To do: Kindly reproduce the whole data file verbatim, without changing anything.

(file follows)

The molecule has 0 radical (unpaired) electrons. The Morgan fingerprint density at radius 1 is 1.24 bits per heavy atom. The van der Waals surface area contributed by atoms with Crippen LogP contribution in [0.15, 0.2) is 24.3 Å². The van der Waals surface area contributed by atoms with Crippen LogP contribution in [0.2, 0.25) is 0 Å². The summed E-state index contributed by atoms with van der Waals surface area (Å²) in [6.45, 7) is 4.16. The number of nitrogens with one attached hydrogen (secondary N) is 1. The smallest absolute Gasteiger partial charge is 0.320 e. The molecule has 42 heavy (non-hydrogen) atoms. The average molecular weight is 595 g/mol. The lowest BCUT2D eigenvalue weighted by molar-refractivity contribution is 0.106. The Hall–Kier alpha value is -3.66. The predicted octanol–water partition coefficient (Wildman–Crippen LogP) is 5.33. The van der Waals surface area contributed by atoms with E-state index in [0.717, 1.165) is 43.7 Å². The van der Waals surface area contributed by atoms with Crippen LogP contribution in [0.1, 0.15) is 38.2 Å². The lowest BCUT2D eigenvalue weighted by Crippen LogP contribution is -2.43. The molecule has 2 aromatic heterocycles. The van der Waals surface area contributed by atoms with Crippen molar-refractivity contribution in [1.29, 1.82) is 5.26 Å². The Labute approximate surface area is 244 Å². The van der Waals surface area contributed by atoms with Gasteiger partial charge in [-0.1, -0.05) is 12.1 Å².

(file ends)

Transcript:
The molecule has 0 radical (unpaired) electrons. The Morgan fingerprint density at radius 1 is 1.24 bits per heavy atom. The van der Waals surface area contributed by atoms with Crippen LogP contribution in [0.15, 0.2) is 24.3 Å². The van der Waals surface area contributed by atoms with Crippen LogP contribution in [0.2, 0.25) is 0 Å². The summed E-state index contributed by atoms with van der Waals surface area (Å²) in [6.45, 7) is 4.16. The number of nitrogens with one attached hydrogen (secondary N) is 1. The smallest absolute Gasteiger partial charge is 0.320 e. The molecule has 42 heavy (non-hydrogen) atoms. The average molecular weight is 595 g/mol. The lowest BCUT2D eigenvalue weighted by molar-refractivity contribution is 0.106. The Hall–Kier alpha value is -3.66. The predicted octanol–water partition coefficient (Wildman–Crippen LogP) is 5.33. The van der Waals surface area contributed by atoms with E-state index in [0.717, 1.165) is 43.7 Å². The van der Waals surface area contributed by atoms with Crippen LogP contribution in [0.1, 0.15) is 38.2 Å². The lowest BCUT2D eigenvalue weighted by Crippen LogP contribution is -2.43. The molecule has 2 aromatic heterocycles. The van der Waals surface area contributed by atoms with Crippen molar-refractivity contribution in [1.29, 1.82) is 5.26 Å². The Labute approximate surface area is 244 Å². The van der Waals surface area contributed by atoms with Gasteiger partial charge in [-0.1, -0.05) is 12.1 Å².